Why are you so against working with a trainer? It's always amazing to me what the eyes of another person can pick up, that we are blind to see ourselves. I've been riding for over 25 years and I like to go take a least a couple lessons on something every year, because one never stops learning about horses and better ways to do things.
This is a Mullen mouthpiece. Is this the mouthpiece on your curb bit?
I myself don't have a problem two-handing a horse in a solid mouthpiece **if** you are schooling the horse and they know what you are asking. When I took my horse to a reining trainer earlier this year, they used both a correction bit on him (loose pieces on the mouth piece) and a low port reining bit (solid mouthpiece). 90% of my riding is neck reining and legs, but if he doesn't soften up or bend as much for what I'm doing, I'll pick up on my inside rein and ask him to soften and bend.
So if you want to ride two-handed ALL
of the time, then you outta use a snaffle (no shanks) bit on your horse because that is what they are designed for.
Agree with Skyseternalangel. A lot of people think they are making a horse "soft" by putting pressure on the reins and squeezing with their legs, but that's the wrong
way to do it. You can't make a horse soft in the body when you are only working on their face. You have to make the horse's body soft FIRST, and collected, and then the head will naturally drop on its own.
What type of snaffle you have in her mouth shouldn't matter, although yes one might work a *little* better for her than another, just due to the horse's preference. Maybe a double-jointed mouthpiece would work better. I personally hate bits that only have one joint; I feel like they nutcracker in my horse's mouth. I get much better responses with double-joints.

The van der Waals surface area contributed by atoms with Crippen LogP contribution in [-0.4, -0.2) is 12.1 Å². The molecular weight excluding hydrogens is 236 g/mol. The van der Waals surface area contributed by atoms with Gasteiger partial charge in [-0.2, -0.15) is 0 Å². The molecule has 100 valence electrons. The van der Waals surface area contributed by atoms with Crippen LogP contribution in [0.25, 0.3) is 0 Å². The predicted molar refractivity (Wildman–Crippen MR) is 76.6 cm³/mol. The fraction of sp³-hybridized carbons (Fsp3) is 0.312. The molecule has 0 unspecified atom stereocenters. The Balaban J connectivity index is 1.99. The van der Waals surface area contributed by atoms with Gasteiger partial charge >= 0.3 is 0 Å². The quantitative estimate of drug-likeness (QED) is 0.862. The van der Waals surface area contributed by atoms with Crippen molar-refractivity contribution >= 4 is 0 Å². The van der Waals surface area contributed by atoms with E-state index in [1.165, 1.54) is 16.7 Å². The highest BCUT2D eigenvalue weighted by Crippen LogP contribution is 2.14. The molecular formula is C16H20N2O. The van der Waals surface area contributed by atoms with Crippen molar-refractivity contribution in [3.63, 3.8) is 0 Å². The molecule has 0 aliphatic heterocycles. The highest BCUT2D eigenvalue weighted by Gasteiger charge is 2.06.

Go back to the basics with your horse. You shouldn't even think about loping right now, because you probably haven't mastered it at the walk. You say she can "bend at the poll" at the walk, but from how you described you ask her for it (pull on reins, and squeeze her sides) you have taught her the wrong thing.
THIS is precisely why working with a trainer (even just lessons once in a while; not even sending the horse there for 30 days or anything) can help immensely. You've been unintentionally making your horse's mouth harder by giving her confusing signals (go back .... wait go foward ...... wait, I don't know!)
Do circles, circles, and more circles. Circles creates bend in your horse's body and will encourage her to step her inside leg underneath her, round her back, and then causing her head to come down and relax. Use your outside rein with very light contact just for support. With your inside rein, you want to twist your wrist, and lift upward toward your opposite shoulder. This asks the nose to bend inward and the shoulder stay elevated. At the same time, put your inside leg on her in the middle, and ask her ribcage to move out, so that her body is bending around your inside leg. You can use your outside leg to keep her hip inward, if need be.
When she gets that, remove tension. Chances are she won't hold her body position and will go back to being straight. That's okay. Ask her to bend again. WHen she's doing it nicely, release pressure. She might not hold it. That's okay. Ask again. Eventually, your end goal is for her to self-hold in that bent frame for you.
Make sure to do this both ways. And don't leave that walk until she's holding herself. THen you can try the trot.
Notice NONE of that involves pulling on the reins and squeezing her to go forward at the same time............... That's an artificial head seat and artificial head drop. You can't just change one part of the horse's body. You have to change the body, and then the rest will fall into place.